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Old 02-08-2010, 10:32   #1
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Chris White Atlantic 57 Capsize

Actually i guess it turtled. Anyway, I've find it interesting how everyone has taken for granted the safety of the new big cats just because nothing like this has happened RECENTLY. Good work NZ!!!!
Men rescued in heavy seas near Niue - Maritime New Zealand
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Old 02-08-2010, 10:40   #2
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Wrong place to be at.
Nasty compression zone S - SW of the Low.
Don't underestimate the SW Pacific!!
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Old 02-08-2010, 11:37   #3
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Boatguy30 -
I think the safety factor of most multihulls lies in the fact that they rarely sink. The two sailors in this case were rescued from a craft that was still afloat.
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Old 02-08-2010, 15:16   #4
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First of all, it's good news that everyone is OK.

Not to be argumentative but the grib file shows 30 knots. That is hardly a major storm. Maybe the sea state affected the outcome but certainly the wind speed can't be the culprit.

That is a BIG platform to have floating upside down. Has anyone heard of a cruising cat this size flipping? It will be interesting to hear what happened.

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Wrong place to be at.
Nasty compression zone S - SW of the Low.
Don't underestimate the SW Pacific!!
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Old 02-08-2010, 15:51   #5
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Look at the isobar spacing where a meteorologist(Nandi) says 25 kts. Then look at the isobar spacing in the compression zone, once again put there by a human. Machine produced gribs are known to be unreliable at times, specially near tropical features, and gribs don't include squalls...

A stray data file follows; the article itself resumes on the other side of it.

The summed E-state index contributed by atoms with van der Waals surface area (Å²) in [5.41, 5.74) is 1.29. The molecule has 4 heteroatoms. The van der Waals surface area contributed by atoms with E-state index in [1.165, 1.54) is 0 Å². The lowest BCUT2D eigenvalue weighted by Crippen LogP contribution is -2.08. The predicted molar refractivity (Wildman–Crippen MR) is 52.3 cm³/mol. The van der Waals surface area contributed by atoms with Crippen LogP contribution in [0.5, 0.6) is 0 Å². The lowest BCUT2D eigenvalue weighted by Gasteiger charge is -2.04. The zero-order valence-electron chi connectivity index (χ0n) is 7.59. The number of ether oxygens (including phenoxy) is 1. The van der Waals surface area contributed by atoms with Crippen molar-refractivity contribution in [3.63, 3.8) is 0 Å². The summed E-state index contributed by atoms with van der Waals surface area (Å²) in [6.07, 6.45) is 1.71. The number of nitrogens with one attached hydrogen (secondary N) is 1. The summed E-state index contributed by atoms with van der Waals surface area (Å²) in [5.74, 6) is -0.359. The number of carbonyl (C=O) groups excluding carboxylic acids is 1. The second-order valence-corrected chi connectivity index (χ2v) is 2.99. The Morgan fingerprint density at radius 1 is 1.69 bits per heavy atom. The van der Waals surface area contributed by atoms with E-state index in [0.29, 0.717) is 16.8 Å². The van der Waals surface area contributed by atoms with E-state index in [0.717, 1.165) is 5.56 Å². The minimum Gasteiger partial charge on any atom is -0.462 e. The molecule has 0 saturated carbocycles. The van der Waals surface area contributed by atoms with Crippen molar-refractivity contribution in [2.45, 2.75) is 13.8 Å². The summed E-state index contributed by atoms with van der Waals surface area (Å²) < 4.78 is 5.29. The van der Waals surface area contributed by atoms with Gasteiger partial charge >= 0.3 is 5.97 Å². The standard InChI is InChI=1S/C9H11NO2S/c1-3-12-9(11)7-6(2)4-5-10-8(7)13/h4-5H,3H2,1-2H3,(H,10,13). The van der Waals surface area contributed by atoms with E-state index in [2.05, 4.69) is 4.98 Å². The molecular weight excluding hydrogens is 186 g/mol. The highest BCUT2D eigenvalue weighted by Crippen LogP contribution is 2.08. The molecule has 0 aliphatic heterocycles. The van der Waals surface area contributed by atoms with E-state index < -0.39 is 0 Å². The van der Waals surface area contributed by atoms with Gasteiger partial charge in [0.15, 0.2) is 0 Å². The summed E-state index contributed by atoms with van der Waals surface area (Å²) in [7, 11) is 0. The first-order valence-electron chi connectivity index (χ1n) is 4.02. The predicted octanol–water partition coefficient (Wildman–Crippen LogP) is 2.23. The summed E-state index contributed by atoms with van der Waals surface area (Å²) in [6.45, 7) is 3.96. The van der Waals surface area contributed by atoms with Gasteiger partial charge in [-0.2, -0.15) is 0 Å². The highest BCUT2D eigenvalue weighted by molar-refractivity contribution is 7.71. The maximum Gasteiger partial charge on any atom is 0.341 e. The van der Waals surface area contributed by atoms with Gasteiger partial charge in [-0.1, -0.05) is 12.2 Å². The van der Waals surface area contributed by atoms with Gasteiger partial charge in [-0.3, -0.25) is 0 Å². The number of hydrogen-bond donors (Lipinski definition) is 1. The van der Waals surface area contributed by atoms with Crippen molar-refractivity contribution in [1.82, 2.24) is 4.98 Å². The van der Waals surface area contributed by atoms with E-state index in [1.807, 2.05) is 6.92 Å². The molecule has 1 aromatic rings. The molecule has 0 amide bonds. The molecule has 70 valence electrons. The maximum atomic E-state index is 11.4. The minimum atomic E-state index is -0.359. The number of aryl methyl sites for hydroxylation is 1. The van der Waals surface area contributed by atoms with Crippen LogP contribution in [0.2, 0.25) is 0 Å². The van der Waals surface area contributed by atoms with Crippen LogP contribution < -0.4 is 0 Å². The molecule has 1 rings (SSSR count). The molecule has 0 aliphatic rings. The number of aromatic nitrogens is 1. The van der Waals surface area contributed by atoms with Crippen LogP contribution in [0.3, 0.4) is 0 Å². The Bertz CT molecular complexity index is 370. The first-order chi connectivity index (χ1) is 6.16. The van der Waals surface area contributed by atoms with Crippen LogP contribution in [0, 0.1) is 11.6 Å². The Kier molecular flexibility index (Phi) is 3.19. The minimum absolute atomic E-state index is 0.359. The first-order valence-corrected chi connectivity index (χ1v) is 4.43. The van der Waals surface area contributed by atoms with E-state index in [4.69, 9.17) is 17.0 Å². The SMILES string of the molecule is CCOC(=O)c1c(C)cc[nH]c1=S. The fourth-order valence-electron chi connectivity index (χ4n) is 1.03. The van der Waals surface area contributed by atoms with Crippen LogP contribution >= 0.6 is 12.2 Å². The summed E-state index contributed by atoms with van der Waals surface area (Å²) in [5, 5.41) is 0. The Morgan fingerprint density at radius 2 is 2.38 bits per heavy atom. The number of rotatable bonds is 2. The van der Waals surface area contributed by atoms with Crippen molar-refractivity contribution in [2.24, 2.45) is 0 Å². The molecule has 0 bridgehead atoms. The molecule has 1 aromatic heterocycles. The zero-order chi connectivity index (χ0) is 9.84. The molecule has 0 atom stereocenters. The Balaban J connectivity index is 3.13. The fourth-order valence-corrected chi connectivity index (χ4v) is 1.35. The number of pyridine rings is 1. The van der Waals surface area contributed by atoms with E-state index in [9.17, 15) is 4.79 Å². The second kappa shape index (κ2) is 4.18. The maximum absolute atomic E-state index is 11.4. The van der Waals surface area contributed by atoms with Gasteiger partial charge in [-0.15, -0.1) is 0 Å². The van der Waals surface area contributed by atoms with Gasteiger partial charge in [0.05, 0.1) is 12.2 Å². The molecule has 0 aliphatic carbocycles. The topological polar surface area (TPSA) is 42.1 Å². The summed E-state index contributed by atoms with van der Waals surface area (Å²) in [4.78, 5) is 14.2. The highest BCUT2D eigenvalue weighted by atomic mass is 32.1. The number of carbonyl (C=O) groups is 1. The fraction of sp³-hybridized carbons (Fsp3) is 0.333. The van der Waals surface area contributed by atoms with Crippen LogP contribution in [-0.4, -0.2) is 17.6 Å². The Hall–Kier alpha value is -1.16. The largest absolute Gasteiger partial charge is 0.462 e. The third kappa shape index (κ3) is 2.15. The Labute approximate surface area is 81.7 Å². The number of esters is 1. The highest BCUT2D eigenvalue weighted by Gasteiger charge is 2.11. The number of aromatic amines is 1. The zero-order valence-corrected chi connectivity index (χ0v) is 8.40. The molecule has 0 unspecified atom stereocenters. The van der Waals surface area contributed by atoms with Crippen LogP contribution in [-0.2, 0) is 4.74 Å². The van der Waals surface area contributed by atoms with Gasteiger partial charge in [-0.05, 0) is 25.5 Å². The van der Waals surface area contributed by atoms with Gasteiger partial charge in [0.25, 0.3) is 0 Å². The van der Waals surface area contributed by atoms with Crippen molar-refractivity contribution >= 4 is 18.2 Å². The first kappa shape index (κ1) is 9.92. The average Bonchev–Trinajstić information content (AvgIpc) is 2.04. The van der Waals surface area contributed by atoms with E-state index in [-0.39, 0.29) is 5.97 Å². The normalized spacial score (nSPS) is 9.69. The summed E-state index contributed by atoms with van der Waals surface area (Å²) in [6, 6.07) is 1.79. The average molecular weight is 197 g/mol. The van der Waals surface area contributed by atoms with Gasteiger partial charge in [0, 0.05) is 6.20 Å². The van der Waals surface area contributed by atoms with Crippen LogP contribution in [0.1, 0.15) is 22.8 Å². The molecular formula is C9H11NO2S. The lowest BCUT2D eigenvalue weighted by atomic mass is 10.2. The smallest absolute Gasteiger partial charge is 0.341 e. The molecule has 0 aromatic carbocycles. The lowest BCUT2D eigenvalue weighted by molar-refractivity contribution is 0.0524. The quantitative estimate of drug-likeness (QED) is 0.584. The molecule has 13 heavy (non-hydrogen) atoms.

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Old 03-08-2010, 09:55   #6
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I agree with cagney regarding they were in the wrong spot.

I've sailed that route a few time and pretty much every sailor who sail to/from NZ checks out Bob Mcdavitt's weekly weathergram which can be found here.

WEATHERGRAM: July 2010

On the 25th of July Bob McDavid posted the following
"TROPICS
South Pacific Convergence zone SPCZ is mainly along 8 to 11 South from
Solomons to Tuvalu/Tokelau. It occasionally peels away to the southeast
and makes a trough-an example of this should occur over Tonga Niue on
Sat 31 July, and this may develop into a LOW to south of Southern Cooks
early next week."

In a well written lat 38 artical titled "Nightmare Off New Zealand" which looked into the death of four sailors and 4 lost/destoryed boats during a 20 day period contained this telling quote

"The one condition we knew we had to avoid was getting caught between a high and an approaching low — especially a low coming down from the north."

The artical can be found here.

Latitude 38 - Nightmare Off New Zealand

IMO the main catalst was the weather pattern, rather than the any design flaws in the catamaran.
I suspect a monomaran which was flying a similar amout of canvas would have encountered major problems aswell.
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Old 03-08-2010, 13:18   #7
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Quote:
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---
Not to be argumentative but the grib file shows 30 knots. That is hardly a major storm. Maybe the sea state affected the outcome but certainly the wind speed can't be the culprit.
I believe grib files only predict average wind strengths, not peak. As it turns out, the vessel in question experienced at least 62 mph during one gust according to the captain.
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Old 06-08-2010, 09:55   #8
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They were sailing upwind in 15-20 with full jib and one reef in the main. Waves were about 3 meters. Saw a squall coming, but didn't reduce sail. Boat started to tip, man on watch tried to get to mainsheet, but fell.

Sorry, should have just directed people to the extensive discussion under Large Cat Flipped off Niue
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